P is our letter in this year’s A-Z challenge tour through the heavens. There are nine constellations that begin with a “P”: Pavo, Pegasus, Perseus, Phoenix, Pictor, Pisces, Piscis Austrinus, Puppis, and Pyxis. Of those, only three are well known: Pegasus, Perseus and Pisces. There is also Pleiades, the seven sisters, which while not listed as a constellation is certainly a well known formation in the sky. Knowing it was going to be hard to pick, I covered Perseus under “F” for “flying horse.” We could explore Pisces, which is one of the Zodiac constellations, but instead I’m going to go to Perseus. We’re already met Perseus, who saved and then married the lovely Andromeda after he’d beheaded the horrific Medusa. But there’s a lot more to his story.
Perseus is the son of Jupiter (you know, the god who had a thing for beautiful mortal women). His mother was the beautiful Danae, who lived in Argos that was ruled by her father, Acrisius. His was a dysfunctional family if there ever was one. He was afraid that his daughter was going to kill his son, so he locked her up in a tower, not allowing her to marry. But Jupiter, being a god, wasn’t deterred by a tower. From their union came Perseus. Acrisius then cast his daughter and grandson out to sea in a chest. With the gods watching over them, they ended up on the island of Seriphos.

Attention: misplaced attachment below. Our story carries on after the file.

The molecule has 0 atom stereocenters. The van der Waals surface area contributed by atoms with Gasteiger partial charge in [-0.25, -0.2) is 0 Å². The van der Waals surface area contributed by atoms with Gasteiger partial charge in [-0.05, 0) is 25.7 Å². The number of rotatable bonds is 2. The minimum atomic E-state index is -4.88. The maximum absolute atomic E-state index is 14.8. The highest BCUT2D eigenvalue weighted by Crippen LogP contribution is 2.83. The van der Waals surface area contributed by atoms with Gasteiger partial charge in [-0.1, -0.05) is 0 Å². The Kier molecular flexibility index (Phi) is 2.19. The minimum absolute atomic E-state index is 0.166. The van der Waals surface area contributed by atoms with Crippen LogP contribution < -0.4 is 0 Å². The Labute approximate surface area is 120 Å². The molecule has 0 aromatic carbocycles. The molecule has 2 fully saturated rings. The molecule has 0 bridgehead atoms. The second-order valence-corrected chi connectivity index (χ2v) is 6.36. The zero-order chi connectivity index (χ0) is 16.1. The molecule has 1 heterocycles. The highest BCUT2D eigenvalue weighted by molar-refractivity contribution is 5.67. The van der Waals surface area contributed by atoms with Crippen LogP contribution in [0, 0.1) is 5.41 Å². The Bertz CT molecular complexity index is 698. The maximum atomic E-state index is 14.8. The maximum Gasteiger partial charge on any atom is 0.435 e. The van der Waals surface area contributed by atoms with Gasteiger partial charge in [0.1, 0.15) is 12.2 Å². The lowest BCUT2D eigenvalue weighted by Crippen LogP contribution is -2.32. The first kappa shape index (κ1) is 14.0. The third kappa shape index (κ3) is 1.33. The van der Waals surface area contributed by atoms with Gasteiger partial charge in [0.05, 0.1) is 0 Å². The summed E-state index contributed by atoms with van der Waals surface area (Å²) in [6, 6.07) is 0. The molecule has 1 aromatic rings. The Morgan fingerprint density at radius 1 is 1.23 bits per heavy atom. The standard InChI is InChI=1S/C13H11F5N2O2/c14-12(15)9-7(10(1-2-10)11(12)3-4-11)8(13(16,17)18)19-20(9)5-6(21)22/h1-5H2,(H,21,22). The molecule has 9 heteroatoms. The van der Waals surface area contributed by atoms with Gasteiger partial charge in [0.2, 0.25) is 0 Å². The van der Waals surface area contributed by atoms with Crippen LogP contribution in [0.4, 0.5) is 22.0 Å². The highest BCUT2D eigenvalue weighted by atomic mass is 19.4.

While Perseus was away, the wife of Polydectes, the island’s chief, died. He set his eyes on Danae, but she didn’t love him. In retaliation, he made her his slave. Of course, this didn’t please her son, Perseus, who was ready to kill Polydectes. But instead of killing him, he acted on a dream and the aide of gods and went off to kill Medusa, one of the Gorgon sisters. Mercury had loaned him his flying shoes and Minerva loaned him a sword and a bright shield that she suggested he use to look at Medusa, for to look at her head would mean certain death. On the way to find the Gorgons, Perseus stopped by Atlas who was tired of holding up the earth. Atlas gave Perseus a special helmet that allowed him to be invisible, asking Perseus to stop by and show him Medusa’s head when he was done. Perseus cut off the head of Medusa, stopped by and showed it to Atlas (who turned to stone and became a mountain in Africa). As he was making his way home, he saved Andromeda. When he finally got back home, seven years later, there was a banquet where he displayed Medusa, turning the chieftain and his guests into stone.
Perseus is best seen in the autumn sky as he leads his wife, Andromeda, up into the sky. He is just above the Pleiades (the seven sisters). The constellation has a number of interesting stars including Algol, a binary star that significantly changes in magnitude every 69 hours (as one star crosses in front of the other). In the ancient world, this star which would be in Medusa’s head was seen as the winking eye of the beast.
Late at night in mid-August is the Perseids meteors (which I wrote about under the letter M for “meteor”).